A sexual-harassment allegation by a female former intern in Attorney General Mike DeWine’s office was investigated and dismissed as unsubstantiated by Franklin County Prosecutor Ron O'Brien.
In the process, however, DeWine got personally involved in the investigation, insisting on getting the name of and speaking to an informant who had been promised confidentially in the case.
That opened the door for Ohio Democratic Chairman Chris Redfern’s charges that the Republican attorney general improperly intervened in the investigation of a complaint by Amy Garrison, who interned in DeWine’s office two summers when she was a student. The matter also was submitted to O'Brien, a Republican.
Redfern said in a news conference yesterday that DeWine “interrupted and then disrupted a sexual-harassment claim in his office,” using his “political muscle” to have the case dropped to protect a longtime friend. The friend was not identified by Redfern or in documents obtained by The Dispatch from DeWine’s office.
DeWine is being challenged in his re-election bid by David Pepper, a former Hamilton County commissioner and Cincinnati City Council member.
Garrison, a 2013 graduate of the Case Western University School of Law, made the sexual-harassment allegations in April 2013 when she declined an offer by DeWine’s office to become a staff attorney, pending her passing the bar exam.
State records show that Garrison’s allegation at the time — which she later recanted in an interview under oath with O’Brien — was that she could not accept the staff job because she had been a “possible ‘victim’ of sexual harassment by a ‘high up’ attorney general’s office employee,” described as an older male attorney who was “close to the attorney general.”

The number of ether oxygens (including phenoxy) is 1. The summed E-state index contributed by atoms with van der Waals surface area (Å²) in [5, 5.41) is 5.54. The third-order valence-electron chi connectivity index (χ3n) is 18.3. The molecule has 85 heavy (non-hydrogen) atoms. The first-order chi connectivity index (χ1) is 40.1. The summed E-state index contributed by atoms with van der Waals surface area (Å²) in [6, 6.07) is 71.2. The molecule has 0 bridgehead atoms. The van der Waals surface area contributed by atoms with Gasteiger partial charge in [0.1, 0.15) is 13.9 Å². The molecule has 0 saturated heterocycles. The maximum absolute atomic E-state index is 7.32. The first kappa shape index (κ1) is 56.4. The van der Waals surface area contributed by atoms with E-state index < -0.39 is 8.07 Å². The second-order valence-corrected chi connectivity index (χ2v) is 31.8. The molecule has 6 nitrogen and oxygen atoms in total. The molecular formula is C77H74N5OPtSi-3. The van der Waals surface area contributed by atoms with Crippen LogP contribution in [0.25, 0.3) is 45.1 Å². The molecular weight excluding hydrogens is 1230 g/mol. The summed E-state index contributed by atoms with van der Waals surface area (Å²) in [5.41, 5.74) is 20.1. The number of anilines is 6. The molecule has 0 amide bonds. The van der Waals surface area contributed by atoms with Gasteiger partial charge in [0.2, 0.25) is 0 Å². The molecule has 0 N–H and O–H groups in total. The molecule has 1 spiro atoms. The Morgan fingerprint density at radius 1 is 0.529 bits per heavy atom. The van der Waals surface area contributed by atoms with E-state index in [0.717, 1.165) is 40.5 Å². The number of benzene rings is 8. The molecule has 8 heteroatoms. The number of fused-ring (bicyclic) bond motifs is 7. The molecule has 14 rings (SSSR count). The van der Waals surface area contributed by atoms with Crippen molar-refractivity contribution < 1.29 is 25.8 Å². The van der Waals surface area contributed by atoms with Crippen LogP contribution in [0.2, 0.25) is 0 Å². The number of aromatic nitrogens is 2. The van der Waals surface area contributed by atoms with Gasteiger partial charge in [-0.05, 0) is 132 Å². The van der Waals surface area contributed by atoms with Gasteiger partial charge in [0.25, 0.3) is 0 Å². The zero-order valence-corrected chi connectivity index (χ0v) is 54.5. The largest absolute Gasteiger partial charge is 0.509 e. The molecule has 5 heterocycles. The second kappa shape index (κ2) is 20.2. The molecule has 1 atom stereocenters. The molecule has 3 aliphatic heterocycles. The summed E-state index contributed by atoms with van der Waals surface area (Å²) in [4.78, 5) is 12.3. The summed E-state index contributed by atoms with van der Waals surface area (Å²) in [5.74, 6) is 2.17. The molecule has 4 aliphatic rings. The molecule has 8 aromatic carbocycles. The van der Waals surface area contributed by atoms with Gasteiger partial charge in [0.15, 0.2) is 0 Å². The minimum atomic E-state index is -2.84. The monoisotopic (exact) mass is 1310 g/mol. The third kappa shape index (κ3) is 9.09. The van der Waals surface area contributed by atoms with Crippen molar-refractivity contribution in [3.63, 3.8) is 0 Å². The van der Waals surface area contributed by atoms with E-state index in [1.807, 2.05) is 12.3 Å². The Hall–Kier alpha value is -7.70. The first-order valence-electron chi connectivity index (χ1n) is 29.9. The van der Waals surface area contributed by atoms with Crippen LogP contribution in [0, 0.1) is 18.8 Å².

Garrison never identified the alleged harasser, but she did say he was a family friend.
Her complaint was referred to Kristine A. Cadek, DeWine’s equal-employment-compliance officer. Cadek subsequently interviewed 25 people, including Garrison and DeWine. In his interview, DeWine insisted that Cadek identify a confidential informant who provided information about the male employee. Cadek said she was concerned about giving DeWine the name because the information was “ vague” and she feared the possible “retaliation factor.” However, she eventually gave DeWine the name.
DeWine spokeswoman Lisa Hackley said the attorney general later spoke with the informant but had no further involvement in the investigation.
Hackley said DeWine’s request to Cadek was not inappropriate. “Absolutely not. He’s the boss. If someone here is harassing another employee, he has every right to know who that person may be who might know something about it.”
But Robert A. Klingler, a Cincinnati lawyer whose firm specializes in sexual-harassment issues, said involvement by a top official or company president in a sexual-harassment case creates an appearance of impropriety. Klingler, who is not involved in the attorney general matter, said DeWine’s involvement, however well intended, might be seen as trying to “shape” the testimony of a potential witness.
It also could have a “chilling effect on future informants who would think twice about coming forward on a confidential basis.”
Cadek submitted her report on Aug. 8, 2013, finding “no evidence to substantiate Garrison’s claim, and without her cooperation, and absent evidence or any identification of the alleged harasser, this case is closed.”
O’Brien interviewed Garrison, accompanied by her attorney, Ritchey Hollenbaugh, on May 24, 2013, according to a memorandum submitted by O’Brien. In the interview, Garrison toned down her previous allegations of sexual harassment. She said that in the summer of 2012 a lawyer in the office began acting “creepy” by sitting inappropriately close to her in the office, putting his hand on her knee and shoulder. She said that he did not touch any body part “in a sexual way.”
Hollenbaugh declined to comment.
Garrison said her original complaint got out of control and that she “provided misinformation in an effort to camouflage the person and end the inquiries,” O’Brien’s memo said.
The prosecutor concluded that, at most, the allegations could be considered disorderly conduct and were not prosecutable. However, he said DeWine should “monitor male employees ... for signs of sexual harassment described by Garrison.”
By Alan Johnson - The Columbus Dispatch, Ohio (MCT)
©2014 The Columbus Dispatch (Columbus, Ohio)
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